Are You In Love with a Narcissist? Part 2
In Part I, I discussed how to identify a person displaying narcissistic traits and the impact it has on your relationship. Now I’ll discuss some common earlier life experiences of those that exhibit such narcissist traits and what you can do in response to these behaviors.
What Happened to Make You This Way
The history that a narcissist has with a primary caregiver will usually reveal hints of someone that provided selfless, non-contingent love and adoration, which lead the narcissist to have unrealistic, intensely warm and loving internalized feelings. They didn’t learn that others also have needs, views, and wants of their own. They became hooked on false glory and tend to feel empty without the familiar non-contingent praise. This explains the constant need for validation and stimulation that narcissists seek, such as having multiple partners or seeking social media likes or followers. Along with the praise and admiration comes an ever-present fear that the other shoe will drop and they will fall from grace. There’s a huge burden to be so extraordinary. The overindulging caregiver also feels this strain because the success of the narcissistic child is what they thrive on. When Beyoncé says “He only want me when I’m not there,” she speaks volumes of the narcissist’s vulnerability. The narcissist is extremely vulnerable to criticism or being ignored, combined with a strong wish for love, support, and admiring awe from others. That outward arrogance is really the bodyguard for their low self-esteem. When there is no one around, the narcissist feels quite lonely and empty, but they don’t allow their audience to see that vulnerability.
What You Can Do
It’s easy to feel sympathy for narcissists when their internalized, but unrealized or acknowledged pain is taken into account. Their accomplishments, talents, and skills are easy to admire. Their friendly, outgoing, and well-poised demeanor makes them appear charismatic and alluring. But it all starts to unravel once we experience the arrogance, emotional abuse, entitlement, vanity, and rage that they spew in romantic relationships. Their partner feels drained like lemons into lemonade. Unfortunately, narcissists often don’t get the help they so desperately need because they don’t usually seek support. Their fragile egos won’t be able to admit they need the help of another person. However, there are times when their failed relationships, and/or failure in school or work will cause them such distress that they seek out therapy. However, most often, therapists end up seeing the people in the narcissist’s lives because they are suffering from anxiety or depression in response to the treatment of the narcissist or simply trying to cope with their partner’s narcissistic behaviors. It is impossible to know whether Beyoncé is speaking of her own experience. Regardless, I think she’s sharing a story of the emotional turmoil that too many already know. So after taking the time to read this, please tell me, do you think you are in love with a narcissist? Have you ever? How did you recover? Did you learn how to see the signs?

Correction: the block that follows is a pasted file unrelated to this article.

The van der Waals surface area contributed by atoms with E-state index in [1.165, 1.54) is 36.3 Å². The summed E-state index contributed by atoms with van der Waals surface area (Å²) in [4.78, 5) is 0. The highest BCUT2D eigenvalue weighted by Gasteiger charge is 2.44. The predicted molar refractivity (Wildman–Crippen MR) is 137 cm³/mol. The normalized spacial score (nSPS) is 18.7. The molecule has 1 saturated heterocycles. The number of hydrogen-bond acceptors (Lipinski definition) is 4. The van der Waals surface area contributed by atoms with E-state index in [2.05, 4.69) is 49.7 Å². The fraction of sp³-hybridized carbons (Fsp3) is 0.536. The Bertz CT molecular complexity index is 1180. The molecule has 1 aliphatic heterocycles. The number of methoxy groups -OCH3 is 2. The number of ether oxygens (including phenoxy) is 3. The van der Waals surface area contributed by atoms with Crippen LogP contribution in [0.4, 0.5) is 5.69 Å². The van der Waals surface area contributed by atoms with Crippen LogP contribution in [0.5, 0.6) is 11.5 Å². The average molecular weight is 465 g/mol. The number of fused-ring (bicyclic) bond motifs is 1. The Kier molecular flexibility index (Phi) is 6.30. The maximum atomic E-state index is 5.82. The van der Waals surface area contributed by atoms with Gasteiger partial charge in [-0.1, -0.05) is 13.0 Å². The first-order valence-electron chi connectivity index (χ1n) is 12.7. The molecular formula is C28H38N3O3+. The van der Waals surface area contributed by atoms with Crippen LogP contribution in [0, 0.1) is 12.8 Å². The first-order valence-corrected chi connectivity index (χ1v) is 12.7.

If you are finding it difficult to deal with your lover’s selfish and confusing behaviors, please give us a call.